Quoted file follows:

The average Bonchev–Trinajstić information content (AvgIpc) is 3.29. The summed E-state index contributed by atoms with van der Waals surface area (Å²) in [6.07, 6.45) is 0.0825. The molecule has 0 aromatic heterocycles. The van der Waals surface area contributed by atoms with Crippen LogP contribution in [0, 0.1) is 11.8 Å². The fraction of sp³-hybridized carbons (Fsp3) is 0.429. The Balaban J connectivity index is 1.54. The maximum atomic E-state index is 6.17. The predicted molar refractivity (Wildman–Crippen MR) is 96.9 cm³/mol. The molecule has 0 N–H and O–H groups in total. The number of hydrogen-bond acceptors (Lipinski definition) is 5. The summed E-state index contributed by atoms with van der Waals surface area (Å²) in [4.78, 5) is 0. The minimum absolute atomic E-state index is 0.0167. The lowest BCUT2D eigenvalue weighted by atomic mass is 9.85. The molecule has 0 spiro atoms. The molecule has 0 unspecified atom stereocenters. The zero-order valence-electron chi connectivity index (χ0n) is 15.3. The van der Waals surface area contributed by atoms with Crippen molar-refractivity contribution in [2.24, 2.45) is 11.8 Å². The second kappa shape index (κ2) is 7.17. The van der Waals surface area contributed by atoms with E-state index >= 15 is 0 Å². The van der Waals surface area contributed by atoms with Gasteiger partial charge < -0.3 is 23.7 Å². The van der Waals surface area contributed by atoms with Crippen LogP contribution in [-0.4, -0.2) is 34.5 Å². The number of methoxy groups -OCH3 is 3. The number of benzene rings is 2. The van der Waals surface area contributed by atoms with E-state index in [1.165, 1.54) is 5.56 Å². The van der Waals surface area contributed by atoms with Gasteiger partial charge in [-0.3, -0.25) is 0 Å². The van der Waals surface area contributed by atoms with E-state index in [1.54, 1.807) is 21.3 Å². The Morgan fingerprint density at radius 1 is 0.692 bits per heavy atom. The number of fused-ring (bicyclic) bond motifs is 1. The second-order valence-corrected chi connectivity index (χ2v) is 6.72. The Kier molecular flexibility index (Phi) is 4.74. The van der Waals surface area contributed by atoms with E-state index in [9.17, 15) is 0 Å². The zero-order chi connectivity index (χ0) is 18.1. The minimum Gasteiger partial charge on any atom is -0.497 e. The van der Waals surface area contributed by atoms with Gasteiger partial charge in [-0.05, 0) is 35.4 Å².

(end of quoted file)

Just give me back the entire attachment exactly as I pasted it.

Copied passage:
The average Bonchev–Trinajstić information content (AvgIpc) is 3.29. The summed E-state index contributed by atoms with van der Waals surface area (Å²) in [6.07, 6.45) is 0.0825. The molecule has 0 aromatic heterocycles. The van der Waals surface area contributed by atoms with Crippen LogP contribution in [0, 0.1) is 11.8 Å². The fraction of sp³-hybridized carbons (Fsp3) is 0.429. The Balaban J connectivity index is 1.54. The maximum atomic E-state index is 6.17. The predicted molar refractivity (Wildman–Crippen MR) is 96.9 cm³/mol. The molecule has 0 N–H and O–H groups in total. The number of hydrogen-bond acceptors (Lipinski definition) is 5. The summed E-state index contributed by atoms with van der Waals surface area (Å²) in [4.78, 5) is 0. The minimum absolute atomic E-state index is 0.0167. The lowest BCUT2D eigenvalue weighted by atomic mass is 9.85. The molecule has 0 spiro atoms. The molecule has 0 unspecified atom stereocenters. The zero-order valence-electron chi connectivity index (χ0n) is 15.3. The van der Waals surface area contributed by atoms with Crippen molar-refractivity contribution in [2.24, 2.45) is 11.8 Å². The second kappa shape index (κ2) is 7.17. The van der Waals surface area contributed by atoms with E-state index >= 15 is 0 Å². The van der Waals surface area contributed by atoms with Gasteiger partial charge < -0.3 is 23.7 Å². The van der Waals surface area contributed by atoms with Crippen LogP contribution in [-0.4, -0.2) is 34.5 Å². The number of methoxy groups -OCH3 is 3. The number of benzene rings is 2. The van der Waals surface area contributed by atoms with E-state index in [1.165, 1.54) is 5.56 Å². The van der Waals surface area contributed by atoms with Gasteiger partial charge in [-0.3, -0.25) is 0 Å². The van der Waals surface area contributed by atoms with E-state index in [1.54, 1.807) is 21.3 Å². The Morgan fingerprint density at radius 1 is 0.692 bits per heavy atom. The number of fused-ring (bicyclic) bond motifs is 1. The second-order valence-corrected chi connectivity index (χ2v) is 6.72. The Kier molecular flexibility index (Phi) is 4.74. The van der Waals surface area contributed by atoms with E-state index in [9.17, 15) is 0 Å². The zero-order chi connectivity index (χ0) is 18.1. The minimum Gasteiger partial charge on any atom is -0.497 e. The van der Waals surface area contributed by atoms with Gasteiger partial charge in [-0.05, 0) is 35.4 Å².